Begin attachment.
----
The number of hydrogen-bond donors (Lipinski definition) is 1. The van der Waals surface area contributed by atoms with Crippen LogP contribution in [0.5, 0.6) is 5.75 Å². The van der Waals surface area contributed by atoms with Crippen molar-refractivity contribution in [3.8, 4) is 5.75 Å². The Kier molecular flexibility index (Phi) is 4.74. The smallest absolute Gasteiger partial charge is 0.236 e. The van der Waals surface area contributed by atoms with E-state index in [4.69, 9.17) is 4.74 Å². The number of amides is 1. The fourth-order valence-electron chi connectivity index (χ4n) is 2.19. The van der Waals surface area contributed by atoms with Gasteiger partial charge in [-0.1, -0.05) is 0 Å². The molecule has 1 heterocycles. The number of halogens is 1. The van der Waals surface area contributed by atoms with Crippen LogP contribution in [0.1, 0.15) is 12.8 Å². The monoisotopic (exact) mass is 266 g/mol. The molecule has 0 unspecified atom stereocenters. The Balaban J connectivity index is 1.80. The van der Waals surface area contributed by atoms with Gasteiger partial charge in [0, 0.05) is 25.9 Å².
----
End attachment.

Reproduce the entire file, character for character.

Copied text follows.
The number of hydrogen-bond donors (Lipinski definition) is 1. The van der Waals surface area contributed by atoms with Crippen LogP contribution in [0.5, 0.6) is 5.75 Å². The van der Waals surface area contributed by atoms with Crippen molar-refractivity contribution in [3.8, 4) is 5.75 Å². The Kier molecular flexibility index (Phi) is 4.74. The smallest absolute Gasteiger partial charge is 0.236 e. The van der Waals surface area contributed by atoms with E-state index in [4.69, 9.17) is 4.74 Å². The number of amides is 1. The fourth-order valence-electron chi connectivity index (χ4n) is 2.19. The van der Waals surface area contributed by atoms with Gasteiger partial charge in [-0.1, -0.05) is 0 Å². The molecule has 1 heterocycles. The number of halogens is 1. The van der Waals surface area contributed by atoms with Crippen LogP contribution in [0.1, 0.15) is 12.8 Å². The monoisotopic (exact) mass is 266 g/mol. The molecule has 0 unspecified atom stereocenters. The Balaban J connectivity index is 1.80. The van der Waals surface area contributed by atoms with Gasteiger partial charge in [0, 0.05) is 25.9 Å².